Despite being set in the Dark Ages in England, the show manages to deliver some commentary on modern political situations with ease. If the good Christians of Wessex are Americans, then the Danes are any foreign person who threatens their ideal security. Even if a Dane has been baptized a Christian, they may still be persecuted publically and the fear of invasion is rampant among both those in court and the regular citizens. There are characters on this show who were once Danish living in Winchester who fear for their lives thanks to being viewed as inferior and repulsive to those who were “here first”. The strength of this show is that while many Danes do wish to invade, it’s not as black and white as all that as there are heroes and villains in the heathen army. Likewise, not all those in Christendom are so saintly as those in the court of Winchester conspire to usurp the throne after Alfred dies, fearing his son Edward being too weak to properly lead against the invading Danes.
The Last Kingdom’s ever-changing and dodgy political landscape will feel right at home for Game of Thrones fans and serves as a good appetizer as we await season 8. Likewise, it’s the perfect companion piece for History’s surprisingly popular series Vikings, which features a much younger King Alfred. The show has come a long day since its humble beginnings in 2015 and the show definitely knows how to tell a tale. Aside from Skade, all of the performances are top notch, from Uhtreds immature and often ignorant outlook to Alfred’s stern and chilly line delivery. Millie Brady is also great this season as Aethelflaed, allowing the princess to become a beacon of hope in dark times and a female character who is proudly charging into battle when convention would’ve surely denied her such an opportunity. This show, and season, is about discovering what where you belong in the story that is your own life and how will people remember you, if at all and does that matter. Now that season 3 is done, I can’t wait for the fourth to debut.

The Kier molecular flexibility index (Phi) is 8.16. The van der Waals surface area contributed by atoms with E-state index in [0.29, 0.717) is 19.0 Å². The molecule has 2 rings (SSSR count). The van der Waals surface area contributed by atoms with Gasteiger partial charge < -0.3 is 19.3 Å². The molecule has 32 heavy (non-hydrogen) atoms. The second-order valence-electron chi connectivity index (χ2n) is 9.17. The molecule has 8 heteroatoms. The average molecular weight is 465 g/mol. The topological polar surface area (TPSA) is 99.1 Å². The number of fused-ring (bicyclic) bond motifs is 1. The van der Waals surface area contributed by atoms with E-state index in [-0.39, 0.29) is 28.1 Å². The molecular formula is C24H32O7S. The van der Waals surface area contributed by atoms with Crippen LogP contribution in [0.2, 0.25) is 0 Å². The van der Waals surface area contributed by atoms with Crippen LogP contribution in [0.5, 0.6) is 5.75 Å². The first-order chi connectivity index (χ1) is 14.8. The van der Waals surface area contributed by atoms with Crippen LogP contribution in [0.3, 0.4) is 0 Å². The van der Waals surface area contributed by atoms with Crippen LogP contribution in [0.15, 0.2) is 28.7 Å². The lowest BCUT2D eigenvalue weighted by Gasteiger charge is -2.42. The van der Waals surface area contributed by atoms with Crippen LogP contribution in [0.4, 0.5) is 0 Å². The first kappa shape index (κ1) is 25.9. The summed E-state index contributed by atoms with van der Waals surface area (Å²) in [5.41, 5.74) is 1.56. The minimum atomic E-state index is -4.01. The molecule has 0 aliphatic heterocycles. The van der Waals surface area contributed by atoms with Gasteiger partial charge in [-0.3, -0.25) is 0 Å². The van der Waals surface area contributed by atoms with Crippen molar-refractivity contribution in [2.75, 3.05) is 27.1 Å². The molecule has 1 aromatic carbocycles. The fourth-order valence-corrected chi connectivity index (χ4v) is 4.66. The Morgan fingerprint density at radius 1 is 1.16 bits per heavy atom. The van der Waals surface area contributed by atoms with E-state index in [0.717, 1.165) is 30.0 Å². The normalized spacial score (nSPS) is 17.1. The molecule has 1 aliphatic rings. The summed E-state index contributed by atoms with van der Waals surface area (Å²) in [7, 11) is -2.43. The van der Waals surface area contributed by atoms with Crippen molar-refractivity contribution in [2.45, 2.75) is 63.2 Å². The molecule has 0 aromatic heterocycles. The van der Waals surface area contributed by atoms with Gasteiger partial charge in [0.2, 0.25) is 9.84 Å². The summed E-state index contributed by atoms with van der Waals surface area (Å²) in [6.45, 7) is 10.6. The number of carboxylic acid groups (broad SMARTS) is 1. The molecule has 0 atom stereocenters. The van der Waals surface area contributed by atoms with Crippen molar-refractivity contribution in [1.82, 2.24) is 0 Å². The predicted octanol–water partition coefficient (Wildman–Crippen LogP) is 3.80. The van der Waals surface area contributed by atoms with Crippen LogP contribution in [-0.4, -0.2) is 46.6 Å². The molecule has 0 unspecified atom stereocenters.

Before you head out, why not check out our latest on South Park and climate change and our review for The Crimes of Grindelwald.